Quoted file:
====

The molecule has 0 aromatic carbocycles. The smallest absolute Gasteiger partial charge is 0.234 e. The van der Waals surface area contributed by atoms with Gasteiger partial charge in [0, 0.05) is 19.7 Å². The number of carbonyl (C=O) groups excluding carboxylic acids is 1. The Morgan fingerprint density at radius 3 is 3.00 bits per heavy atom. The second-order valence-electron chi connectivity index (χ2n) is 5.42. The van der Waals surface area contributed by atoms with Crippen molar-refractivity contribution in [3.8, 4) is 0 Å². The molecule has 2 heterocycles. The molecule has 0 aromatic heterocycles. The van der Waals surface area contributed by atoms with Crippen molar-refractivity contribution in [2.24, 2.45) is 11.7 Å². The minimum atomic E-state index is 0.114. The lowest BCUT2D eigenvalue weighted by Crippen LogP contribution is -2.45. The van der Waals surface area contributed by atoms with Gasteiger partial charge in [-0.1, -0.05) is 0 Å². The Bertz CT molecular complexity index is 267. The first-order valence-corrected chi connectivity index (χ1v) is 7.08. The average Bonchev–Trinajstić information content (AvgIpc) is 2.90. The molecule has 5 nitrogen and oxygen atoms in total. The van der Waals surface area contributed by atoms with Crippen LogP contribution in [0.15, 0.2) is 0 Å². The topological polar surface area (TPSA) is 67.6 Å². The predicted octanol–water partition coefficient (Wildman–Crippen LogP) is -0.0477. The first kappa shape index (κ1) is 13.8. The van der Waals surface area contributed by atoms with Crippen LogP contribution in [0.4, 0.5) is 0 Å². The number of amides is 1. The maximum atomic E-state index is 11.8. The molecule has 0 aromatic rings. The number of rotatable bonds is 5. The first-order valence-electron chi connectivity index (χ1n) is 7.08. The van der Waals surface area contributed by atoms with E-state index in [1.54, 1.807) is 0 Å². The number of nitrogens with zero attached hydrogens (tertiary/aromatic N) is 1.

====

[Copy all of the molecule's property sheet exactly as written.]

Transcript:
The molecule has 0 aromatic carbocycles. The smallest absolute Gasteiger partial charge is 0.234 e. The van der Waals surface area contributed by atoms with Gasteiger partial charge in [0, 0.05) is 19.7 Å². The number of carbonyl (C=O) groups excluding carboxylic acids is 1. The Morgan fingerprint density at radius 3 is 3.00 bits per heavy atom. The second-order valence-electron chi connectivity index (χ2n) is 5.42. The van der Waals surface area contributed by atoms with Crippen molar-refractivity contribution in [3.8, 4) is 0 Å². The molecule has 2 heterocycles. The molecule has 0 aromatic heterocycles. The van der Waals surface area contributed by atoms with Crippen molar-refractivity contribution in [2.24, 2.45) is 11.7 Å². The minimum atomic E-state index is 0.114. The lowest BCUT2D eigenvalue weighted by Crippen LogP contribution is -2.45. The van der Waals surface area contributed by atoms with Gasteiger partial charge in [-0.1, -0.05) is 0 Å². The Bertz CT molecular complexity index is 267. The first-order valence-corrected chi connectivity index (χ1v) is 7.08. The average Bonchev–Trinajstić information content (AvgIpc) is 2.90. The molecule has 5 nitrogen and oxygen atoms in total. The van der Waals surface area contributed by atoms with Crippen LogP contribution in [0.15, 0.2) is 0 Å². The topological polar surface area (TPSA) is 67.6 Å². The predicted octanol–water partition coefficient (Wildman–Crippen LogP) is -0.0477. The first kappa shape index (κ1) is 13.8. The van der Waals surface area contributed by atoms with Crippen LogP contribution in [0.4, 0.5) is 0 Å². The number of amides is 1. The maximum atomic E-state index is 11.8. The molecule has 0 aromatic rings. The number of rotatable bonds is 5. The first-order valence-electron chi connectivity index (χ1n) is 7.08. The van der Waals surface area contributed by atoms with E-state index in [1.54, 1.807) is 0 Å². The number of nitrogens with zero attached hydrogens (tertiary/aromatic N) is 1.